Young Russian pianist Daniil Trifonov is a hot ticket. Few musicians have been as noticed on the international recital circuit as he has since his 2011 debut, and last week he performed to a sold-out Philadelphia Chamber Music Society audience.
It doesn’t take more than a few bars of listening to understand why. Trifonov’s technique takes you back to Horowitz, maybe even Liszt. It also helps that, unlike other young tyros, he doesn’t use distracting mannerisms; he approaches the piano, sits down, and gets to work. In the program’s first half, only a single, stiff bow accompanied the end of each piece.
His own ideas
It was also evident from the start Trifonov has his own ideas about the music he plays. His approach, though it seems a bit odd, signals a serious and original musical intellect exploring fresh approaches to familiar repertory. Given Trifonov’s combination of formidable technique and exquisite sensitivity, he produced novel and sustained effects: In softer passages, his finesse made one feel the silence surrounding each held note, much as a great dancer creates movement and shapes the space around it.
The recital’s first half consisted of three Schumann standards: The Kinderscenen, Op. 7 Toccata, and Kreisleriana. I recognized passing melodies, but this was a Schumann unlike any I had ever heard. Liszt came to mind, but the Liszt who would create fantasies of his own at the piano based on the music of others. Of course, the actual Liszt made it clear he was playing such fantasies, and audiences of his time were accustomed to this as a virtuoso practice. In our age of scholarly editions and period instruments, this approach is unexpected.
There is no prescriptive way to play Schumann (or anyone else), and music maintains its vitality through diverse interpretations, but there is a line that should not be crossed. We should be able to recognize Schumann, as opposed to someone who, while playing Schumann's notes, gives us something else. Trifonov’s Kinderscenen enthralled but was also unsettling. The Toccata sounded vaguely like Prokofiev. Kreisleriana, again full of lovely things, was nonetheless all but unrecognizable.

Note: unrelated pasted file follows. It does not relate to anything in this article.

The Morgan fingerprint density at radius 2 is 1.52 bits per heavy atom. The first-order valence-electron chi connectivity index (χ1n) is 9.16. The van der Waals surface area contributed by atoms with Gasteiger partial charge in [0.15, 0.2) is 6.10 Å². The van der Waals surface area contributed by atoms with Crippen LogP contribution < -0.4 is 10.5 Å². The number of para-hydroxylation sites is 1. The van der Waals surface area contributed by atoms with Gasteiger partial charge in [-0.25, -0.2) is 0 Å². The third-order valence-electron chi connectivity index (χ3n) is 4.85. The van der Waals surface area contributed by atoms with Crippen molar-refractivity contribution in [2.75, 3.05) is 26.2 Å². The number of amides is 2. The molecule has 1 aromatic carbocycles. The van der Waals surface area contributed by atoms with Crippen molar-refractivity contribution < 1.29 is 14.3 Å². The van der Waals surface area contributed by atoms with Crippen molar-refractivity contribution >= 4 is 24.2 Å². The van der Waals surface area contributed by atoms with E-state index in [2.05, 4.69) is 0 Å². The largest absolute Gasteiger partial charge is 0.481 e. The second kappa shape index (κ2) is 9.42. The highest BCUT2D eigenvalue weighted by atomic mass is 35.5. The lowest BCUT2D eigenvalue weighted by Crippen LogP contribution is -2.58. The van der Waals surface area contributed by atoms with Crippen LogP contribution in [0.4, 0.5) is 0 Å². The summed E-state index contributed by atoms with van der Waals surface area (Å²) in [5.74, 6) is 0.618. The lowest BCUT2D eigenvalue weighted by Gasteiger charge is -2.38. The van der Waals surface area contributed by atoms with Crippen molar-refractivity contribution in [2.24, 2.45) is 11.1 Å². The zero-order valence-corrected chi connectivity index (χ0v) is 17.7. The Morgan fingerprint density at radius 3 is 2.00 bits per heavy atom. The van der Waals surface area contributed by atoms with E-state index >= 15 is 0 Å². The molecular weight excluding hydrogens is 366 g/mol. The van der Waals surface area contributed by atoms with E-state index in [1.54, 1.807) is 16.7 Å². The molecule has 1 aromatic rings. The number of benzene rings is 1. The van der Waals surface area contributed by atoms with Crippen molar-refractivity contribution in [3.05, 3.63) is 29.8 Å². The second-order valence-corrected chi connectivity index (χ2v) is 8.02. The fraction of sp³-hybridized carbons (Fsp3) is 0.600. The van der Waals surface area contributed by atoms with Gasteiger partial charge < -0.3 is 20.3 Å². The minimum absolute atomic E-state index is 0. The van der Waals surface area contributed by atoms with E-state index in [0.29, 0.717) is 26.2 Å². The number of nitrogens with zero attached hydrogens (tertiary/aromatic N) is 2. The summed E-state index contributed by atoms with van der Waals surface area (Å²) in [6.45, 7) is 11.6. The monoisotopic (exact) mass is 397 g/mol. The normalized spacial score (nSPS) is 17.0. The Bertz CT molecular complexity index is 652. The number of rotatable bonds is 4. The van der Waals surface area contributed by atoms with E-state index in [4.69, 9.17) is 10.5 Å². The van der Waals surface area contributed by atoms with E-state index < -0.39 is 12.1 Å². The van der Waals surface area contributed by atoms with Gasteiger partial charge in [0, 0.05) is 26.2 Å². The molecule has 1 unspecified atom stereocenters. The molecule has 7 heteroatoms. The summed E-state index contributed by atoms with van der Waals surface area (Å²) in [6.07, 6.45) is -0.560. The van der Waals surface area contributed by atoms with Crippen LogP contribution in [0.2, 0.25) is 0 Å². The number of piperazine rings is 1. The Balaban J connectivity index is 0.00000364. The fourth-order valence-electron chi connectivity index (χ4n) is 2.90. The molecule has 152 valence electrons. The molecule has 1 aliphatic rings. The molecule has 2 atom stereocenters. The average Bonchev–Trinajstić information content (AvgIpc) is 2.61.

Form over function
The program’s second half, which offered five of the Op. 87 Preludes and Fugues of Dimitri Shostakovich and three transcriptions from Petrushka, was equally far off the mark, as it was apparent we were being offered Schumann-Trifonov, Shostakovich-Trifonov, and Stravinsky-Trifonov. Trifonov wasn't adding extra or different notes, and this wasn’t transcription in the 19th-century manner of Liszt or Busoni. He simply played different music with the same material. Take the 24th Shostakovich Prelude and Fugue, the last of the Op. 87 set, clearly intended as the culmination of the series. I have heard the composer play this music as well as the work’s original dedicatee, Tatiana Nikolaevna, plus Emil Gilels and Sviatoslav Richter. They all understood the work’s fundamental architecture as a purposeful progression to the Fugue’s great, sonorous climax, a triumphal ending to Shostakovich’s homage to Bach. They all heard in it as well the echoes of Russian church music and of Mussorgsky.
Trifonov obviously knows this tradition to his fingertips; how could he not? So why the abrupt stoppages and silences that aren’t in the score? Why the lowering of tone and fussing with notes, as if a mouse were suddenly scurrying over passages, and why the coitus interruptus of the conclusion, which left the music a suspended question mark? To be sure, there is no such thing as simple “triumph” in Shostakovich; there are always questions. But when you alter the music’s fundamental design and character, you play with its truth, and that is dangerous territory.
Trifonov pulled out all his stops in the Stravinsky excerpts and played some faithfully and wonderfully. But at other points, sheer virtuosity seemed the end in itself as, catlike, he teased and pounced on the notes. The effects were sometimes extraordinary, but they weren’t part of the unique sonic world Stravinsky created. Trifonov is no Lang Lang, the Liberace of modern classical piano. But he must discipline his great talents so they truly serve the music he performs. It doesn’t work the other way around.